[Geist]: Canada’s Telecom Policy Review

I recommend reading Michael Geist’s article in today’s Toronto Star about the recent report of Canada’s telecommunications policy review. A good summary of the headlines, but more importantly, insight about the parts the mainstream media missed. If you aren’t up on current issues around net neutrality, broadband access and its implications for culture and citizenship I highly recommend paying attention to Geist’s work.

My comment to his blog (title cut off, why no comment preview?) was to link this telecom policy review and the role of the CRTC in an open network world to the questions surrounding the recent announcement by Toronto Hydro Telecom to pursue ubiquitous municipal WiFi in Toronto.

Is it time to consider broadband a public utility?

The question of accessibility, openness and neutrality become much more critical in an open-network marketplace for ideas and culture. If the barriers that the CRTC has maintained for a generation to foster and cultivate a place for Canadian voices and culture in a big media broadcasting world are coming down or made irrelevant by an open-network social-media society, this has massive implications. I believe that the barriers to access for every Canadian need to come down along with those regulatory barriers. In fact, I would say that removing barriers to access are a precondition to removing regulatory barriers for the telecoms.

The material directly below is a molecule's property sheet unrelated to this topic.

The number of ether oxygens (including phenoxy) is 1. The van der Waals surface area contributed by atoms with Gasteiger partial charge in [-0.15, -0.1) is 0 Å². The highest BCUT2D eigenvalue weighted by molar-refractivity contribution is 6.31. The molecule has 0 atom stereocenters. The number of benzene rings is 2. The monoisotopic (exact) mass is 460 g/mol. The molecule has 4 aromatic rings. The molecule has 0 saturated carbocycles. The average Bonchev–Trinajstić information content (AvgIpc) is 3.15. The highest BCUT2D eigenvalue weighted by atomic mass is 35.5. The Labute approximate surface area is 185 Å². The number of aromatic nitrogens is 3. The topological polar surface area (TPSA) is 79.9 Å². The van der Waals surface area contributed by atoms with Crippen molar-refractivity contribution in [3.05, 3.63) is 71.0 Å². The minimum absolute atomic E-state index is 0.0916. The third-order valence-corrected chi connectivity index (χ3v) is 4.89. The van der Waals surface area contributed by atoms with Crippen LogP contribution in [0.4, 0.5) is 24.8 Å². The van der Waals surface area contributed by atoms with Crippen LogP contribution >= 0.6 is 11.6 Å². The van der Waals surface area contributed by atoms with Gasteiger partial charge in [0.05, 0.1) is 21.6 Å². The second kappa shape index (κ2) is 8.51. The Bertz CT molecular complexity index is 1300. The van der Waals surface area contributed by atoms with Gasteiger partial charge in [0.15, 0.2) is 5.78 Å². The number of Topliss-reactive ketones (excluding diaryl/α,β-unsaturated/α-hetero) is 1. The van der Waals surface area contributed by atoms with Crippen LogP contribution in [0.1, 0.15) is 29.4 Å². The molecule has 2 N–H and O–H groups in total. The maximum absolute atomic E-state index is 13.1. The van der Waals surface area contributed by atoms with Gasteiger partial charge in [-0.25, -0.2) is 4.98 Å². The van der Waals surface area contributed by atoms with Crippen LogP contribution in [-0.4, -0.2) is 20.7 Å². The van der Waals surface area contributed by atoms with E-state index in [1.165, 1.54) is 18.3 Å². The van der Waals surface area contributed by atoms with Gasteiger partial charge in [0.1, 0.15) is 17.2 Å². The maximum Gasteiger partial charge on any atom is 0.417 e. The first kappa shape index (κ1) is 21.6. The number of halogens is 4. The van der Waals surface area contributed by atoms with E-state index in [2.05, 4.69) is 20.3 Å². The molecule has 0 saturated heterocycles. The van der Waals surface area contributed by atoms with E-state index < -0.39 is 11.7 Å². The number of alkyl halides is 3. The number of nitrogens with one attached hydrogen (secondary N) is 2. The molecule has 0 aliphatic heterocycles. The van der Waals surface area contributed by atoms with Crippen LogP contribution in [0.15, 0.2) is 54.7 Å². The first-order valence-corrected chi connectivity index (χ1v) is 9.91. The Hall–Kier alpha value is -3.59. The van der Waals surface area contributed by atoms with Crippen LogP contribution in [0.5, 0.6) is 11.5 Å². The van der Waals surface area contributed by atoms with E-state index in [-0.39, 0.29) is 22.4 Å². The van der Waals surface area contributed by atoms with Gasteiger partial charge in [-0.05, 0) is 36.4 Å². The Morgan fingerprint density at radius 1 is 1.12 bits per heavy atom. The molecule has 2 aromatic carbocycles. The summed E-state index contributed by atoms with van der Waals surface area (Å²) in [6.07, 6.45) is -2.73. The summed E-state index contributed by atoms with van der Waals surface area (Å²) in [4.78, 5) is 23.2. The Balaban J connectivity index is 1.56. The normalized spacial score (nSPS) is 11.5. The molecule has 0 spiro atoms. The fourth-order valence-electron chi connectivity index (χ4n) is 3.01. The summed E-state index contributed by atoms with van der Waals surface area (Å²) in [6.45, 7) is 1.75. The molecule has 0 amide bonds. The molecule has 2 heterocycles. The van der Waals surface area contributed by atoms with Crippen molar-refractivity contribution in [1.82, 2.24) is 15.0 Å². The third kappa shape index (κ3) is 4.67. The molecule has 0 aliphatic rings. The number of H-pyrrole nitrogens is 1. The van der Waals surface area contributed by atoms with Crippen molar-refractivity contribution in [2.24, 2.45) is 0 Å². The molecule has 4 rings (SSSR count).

To my mind, broadband accessibility should be a critical concern for both cultural and economic reasons. Without broadband access to every harbour in Newfoundland or farming community in Saskatchewan, the broad diversity of Canada’s culture and the voices and point of view of its people will not be part of the social media conversation. Thankfully, as the Toronto Hydro Telecom example shows, the technologies for ubiquitous broadband are becoming more cost effective all the time, and public utilities have a role to play in filling out the gaps in the net.

I welcome anything that articulates this issue and raises its profile in the public debate. What’s your POV?

UPDATE: Check out this post by Om Malik on EU broadband efforts. Canada is doing quite well compared to the US. We are competing with Europe and Asia. Don’t get me started on South Korea.

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Blog Day 2: Shel says Hi

The amazing power of the social network, conversational and community aspects of blogging were made vividly clear to me with my second post on this brand new blog of mine, when I pinged a Shel Israel post and got a really nice welcome to the conversation mention on Shel’s blog.

Suddenly I am a participant in the conversation, which existed before my entry and will exist long after I’m gone. It’s validating and a reality check at the same time. Being open, transparent and prepared for criticism is one of the tenets of the social media world. And attention, while nice, is also fleeting.

I have often worked away on my ideas in isolation, collecting data, writing a paper or report, refining it before delivering the final product. I like that my ideas and point of view benefit from the scrutiny of a self-selected community of experts who can be anywhere. It is clarifying and I believe it will produce a better product.